# Unit 3: Atoms and Light—Exploring Atomic and Electronic Structure

## Section 9: The Quantum Model

A Danish physicist, Niels Bohr (1885–1962) came up with the first model for the atom that explained the spectroscopic data that had been collected for the hydrogen atom. This was also the first model that used this idea of quantization, that energies come in these discrete packets of specific sizes. A former student of Ernest Rutherford, he applied the quantum approach to come up with a new structure of the atom. In 1913, Bohr postulated that the electrons orbit the nucleus at specific distances from the nucleus, and each orbit had a different energy associated with it. Each one of these energy levels corresponded to one of Rydberg's integers, with the lowest, *n* = 1, corresponding to the ground state, or lowest energy level.

When an atom absorbs energy, the electron jumps to a higher energy level. Then, it releases the energy in the form of a photon when it spontaneously falls back down to a lower energy level. One of Bohr's key insights was that an atom cannot absorb or give off energy at just any level. Instead, the energy is absorbed or emitted in discrete amounts, or quanta, as predicted by Max Planck. Bohr proposed that the lines in the emission spectrum of hydrogen correspond to specific changes in the energy of its sole electron. With only one electron, the hydrogen atom's electron had a very limited number of energy levels to jump between, and only four of those energies fell in the visible spectrum, which were those four colored lines in the Balmer series. Because these atoms can absorb light and jump up to higher levels or they can get excited to higher levels and fall back down and emit light, both emission and absorption spectra can be explained for hydrogen with the Bohr model of the atom.

### Figure 3-17. Energy Levels of a Hydrogen Atom

Bohr proposed that the different emission lines correspond to the transition of an electron from one energy level to another. In this schematic picture of the hydrogen atom, the different energy levels are labeled on the right. The transition from *n* = 3 to *n* = 2, a relatively small difference, gives rise to a particular red light (red arrow). The transition from *n* = 2 to *n* = 1, is a longer difference, therefore the photon given off has a higher energy (blue-green arrow). The biggest transition is from *n* = 3 to *n* = 1; this photon might be in the ultraviolet (purple arrow).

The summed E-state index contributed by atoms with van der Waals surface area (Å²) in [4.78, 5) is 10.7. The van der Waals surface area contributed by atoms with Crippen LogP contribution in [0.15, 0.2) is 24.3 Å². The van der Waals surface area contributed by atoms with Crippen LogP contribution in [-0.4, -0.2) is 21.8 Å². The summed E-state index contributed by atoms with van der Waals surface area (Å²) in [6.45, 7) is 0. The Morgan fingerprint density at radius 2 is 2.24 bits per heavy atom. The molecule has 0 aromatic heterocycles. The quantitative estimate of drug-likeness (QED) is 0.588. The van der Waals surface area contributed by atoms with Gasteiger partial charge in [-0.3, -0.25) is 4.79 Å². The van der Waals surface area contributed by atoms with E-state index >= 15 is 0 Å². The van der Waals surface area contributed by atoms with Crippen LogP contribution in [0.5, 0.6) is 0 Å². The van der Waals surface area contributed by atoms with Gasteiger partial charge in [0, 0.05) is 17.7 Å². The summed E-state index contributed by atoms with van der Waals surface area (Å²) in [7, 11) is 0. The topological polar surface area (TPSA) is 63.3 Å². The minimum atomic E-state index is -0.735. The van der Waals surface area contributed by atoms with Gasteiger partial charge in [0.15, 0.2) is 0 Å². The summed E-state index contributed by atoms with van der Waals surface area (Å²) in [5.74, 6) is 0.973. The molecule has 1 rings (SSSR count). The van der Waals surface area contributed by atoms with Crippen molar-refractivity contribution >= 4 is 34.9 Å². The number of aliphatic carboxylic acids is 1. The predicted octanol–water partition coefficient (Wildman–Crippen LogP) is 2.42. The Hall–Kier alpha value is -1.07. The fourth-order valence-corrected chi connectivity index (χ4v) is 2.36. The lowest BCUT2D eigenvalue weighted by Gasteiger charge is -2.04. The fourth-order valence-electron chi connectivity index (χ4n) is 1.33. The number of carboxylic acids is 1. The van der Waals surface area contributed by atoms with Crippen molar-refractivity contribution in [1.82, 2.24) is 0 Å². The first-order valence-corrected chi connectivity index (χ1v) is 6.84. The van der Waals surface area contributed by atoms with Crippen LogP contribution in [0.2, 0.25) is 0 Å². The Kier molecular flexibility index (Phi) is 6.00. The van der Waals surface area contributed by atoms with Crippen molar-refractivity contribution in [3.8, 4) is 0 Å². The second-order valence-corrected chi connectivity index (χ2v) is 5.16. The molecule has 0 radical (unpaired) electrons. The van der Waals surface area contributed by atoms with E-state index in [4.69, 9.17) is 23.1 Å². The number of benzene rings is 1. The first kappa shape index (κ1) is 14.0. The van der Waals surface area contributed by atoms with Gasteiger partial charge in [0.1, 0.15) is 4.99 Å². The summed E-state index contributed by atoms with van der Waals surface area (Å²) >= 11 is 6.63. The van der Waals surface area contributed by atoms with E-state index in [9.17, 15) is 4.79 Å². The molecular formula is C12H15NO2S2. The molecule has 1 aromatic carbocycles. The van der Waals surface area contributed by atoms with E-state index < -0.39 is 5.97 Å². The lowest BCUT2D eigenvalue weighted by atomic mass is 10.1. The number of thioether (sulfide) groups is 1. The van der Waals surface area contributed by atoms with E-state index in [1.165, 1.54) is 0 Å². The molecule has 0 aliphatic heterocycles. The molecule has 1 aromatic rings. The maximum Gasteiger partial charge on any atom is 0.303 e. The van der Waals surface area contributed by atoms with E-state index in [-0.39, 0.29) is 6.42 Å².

© Science Media Group.

While Bohr's theory was a crucial step toward the development of quantum mechanics, unfortunately it worked very well for hydrogen with its one electron, but it didn't extend well to elements that had more than one electron.

Nonetheless, his theory held until 1926, when Austrian physicist Erwin Schrödinger (1887–1961) put forward a new mathematical framework to describe the energy levels of the hydrogen electron, the Schrödinger equation. The Schrödinger equation takes the mathematics that models waves, such as a ripple on a pond or the sound of a vibrating string, and applies them to describe the wavefunction of a particle, like the electron in an atom. This means that electrons behave as both particles and waves, according to quantum mechanics. This concept of the wave-particle duality states that all forms of electromagnetic energy, as well as atoms and subatomic particles, have both characteristics simultaneously: those of a wave and those of a particle. It was Louis de Broglie (1892–1987), a French prince and mathematician, who found a mathematical relationship between moving particles and their wavelike properties.

The quantum model of the atom is very complex; the equations of the wavefunctions are very complicated, but we can summarize the important things that come out of this final model of the atom. Rather than modeling the electron as a planet orbiting around a nucleus (or sun), these wavefunctions actually show regions of space where the electron is likely to be found. We still call these regions of space "orbitals," but it means we do not actually know where the electron is, just where we are likely to find it. These orbitals also come in a variety of shapes and sizes, and that information can also be pulled out of the Schrödinger equation and its wavefunction solutions. This means that at any point in time, the nucleus is surrounded by what we call a "cloud of electrons." In the next unit, we will talk more about these orbitals and the implications they have for the electrons held within them.

Taken together, all these discoveries, and more, form the basis of the quantum model of the atom, which is the current framework by which we understand the interactions of atoms and their electrons. This model can be used to explain the properties of the elements and how they combine to make chemical compounds simply by understanding how their electrons behave. These topics will be revisited in Unit 4 and other units in the course. However, we can summarize the model as follows:

- Atoms are composed of two separate parts: a small, dense, positively charged nucleus and a much larger, diffuse, and negatively charged cloud of electrons.
- Electrons in an atom must be in specifically allowed energy levels, which are called "orbitals." These are not specific places, but a region of space around the nucleus where the electron is likely to be found.
- As an atom absorbs or emits energy, an electron must move from one energy level to another. Most times, the form of energy involved in electronic transitions is light. Only certain specific energies of light can be absorbed or emitted by an atom of a specific element.